Here’s what he means by “simpler”:

“The choices were less varied, less complicated, more stark, more clear: Communism, democracy, West, East, the Iron Curtain.”

He said “multiple emerging powers,” unleashed forces like radical Islam, and “too many failed states” have dramatically complicated the landscape, requiring a form of diplomatic precision that was not absolutely necessary decades ago.

In the post-war 1950s and 1960s, Kerry said, “we could make really bad decisions and still win, because we were pretty much the sole dominant economic and military power around.

“It’s not true any more.”

Good question from PJ Media blogger/Hot Air alumnus Bryan Preston. If things were simpler then, how come so many leftists got them wrong?

Kerry supported the 1980s nuclear freeze movement, which was Soviet-funded in the West and aimed to disarm the free world of our nuclear deterrent. Ted Kennedy was working with the Soviets behind Reagan’s back, according to his KGB files. Numerous Democrats actually believed that Ronald Reagan was more of a threat to the world than any Soviet premier.

For his part, Kerry even got the war he fought in wrong. Vietnam was about containing international communism. He made it about smearing his fellow soldiers, with all that “Jenghis Ghan” stuff. When America abandoned Vietnam, as Kerry wanted, the communists went on a rampage and killed hundreds of thousands over the next several years.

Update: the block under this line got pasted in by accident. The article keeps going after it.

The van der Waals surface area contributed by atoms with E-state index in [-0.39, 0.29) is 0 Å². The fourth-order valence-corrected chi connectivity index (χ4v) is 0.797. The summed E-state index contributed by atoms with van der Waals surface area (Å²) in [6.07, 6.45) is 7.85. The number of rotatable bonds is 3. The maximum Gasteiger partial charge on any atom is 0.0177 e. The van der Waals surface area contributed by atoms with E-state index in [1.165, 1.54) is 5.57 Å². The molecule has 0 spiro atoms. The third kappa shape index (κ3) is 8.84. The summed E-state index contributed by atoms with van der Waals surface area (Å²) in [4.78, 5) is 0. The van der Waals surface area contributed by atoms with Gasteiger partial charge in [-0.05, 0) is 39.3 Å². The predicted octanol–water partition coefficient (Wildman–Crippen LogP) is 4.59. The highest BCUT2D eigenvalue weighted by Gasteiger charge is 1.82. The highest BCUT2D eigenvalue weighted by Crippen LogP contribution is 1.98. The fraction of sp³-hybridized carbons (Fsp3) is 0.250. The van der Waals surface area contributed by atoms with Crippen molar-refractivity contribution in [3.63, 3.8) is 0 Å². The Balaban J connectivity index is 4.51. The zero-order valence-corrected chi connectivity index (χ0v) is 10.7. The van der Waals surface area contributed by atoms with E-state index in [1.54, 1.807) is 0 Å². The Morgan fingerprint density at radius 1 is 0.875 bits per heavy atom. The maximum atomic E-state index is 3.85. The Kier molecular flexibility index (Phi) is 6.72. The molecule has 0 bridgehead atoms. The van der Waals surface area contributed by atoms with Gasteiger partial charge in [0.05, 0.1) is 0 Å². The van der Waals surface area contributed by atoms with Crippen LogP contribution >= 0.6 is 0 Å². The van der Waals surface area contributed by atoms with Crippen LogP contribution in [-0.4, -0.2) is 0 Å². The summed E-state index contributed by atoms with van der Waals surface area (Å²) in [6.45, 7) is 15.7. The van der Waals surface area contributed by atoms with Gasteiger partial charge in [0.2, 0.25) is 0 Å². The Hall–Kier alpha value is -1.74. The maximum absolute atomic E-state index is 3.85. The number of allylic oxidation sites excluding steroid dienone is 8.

The world is safer now than it was during the Cold War and nearly everywhere violence is in decline, which, if you specialize in diplomacy, I suppose does make your job harder. In the past, the threat of global nuclear war would have made Russia think twice about pushing too far west. Nowadays, as more international conflict is channeled into diplomatic standoffs, more subtle deterrents are required. I’d call that progress, if only for reasons of self-interest, but the thought of Waffles having to work longer hours than earlier secretaries of state does make me sad. Another key reason things were “simpler” during the Cold War is the white-knuckle terror felt by countries throughout Eurasia that the Red Army might suddenly show up in their capitals one day. It wasn’t so much America’s power that bought carte blanche for U.S. diplomats as it was Soviet power and the fear it generated in nonaligned states. When the USSR fell apart and that fear started to fade, so did some of the incentive among U.S. allies to cooperate with us.

But here’s the “good” news. Given how easy it was for Putin to seize Crimea and how little he seems to care about Obama’s latest “red line” for eastern Ukraine, you may start seeing some of the old jitters about Russia creep back into the foreign-poilicy calculations of European and Asian states. And that’ll make things “easier” for Kerry. In fact, maybe that’s O’s international legacy: He presided over Russia’s return to menacing-superpower status, which in turn launched Cold War II and made things “simple” for the State Department. That’s change you can believe it.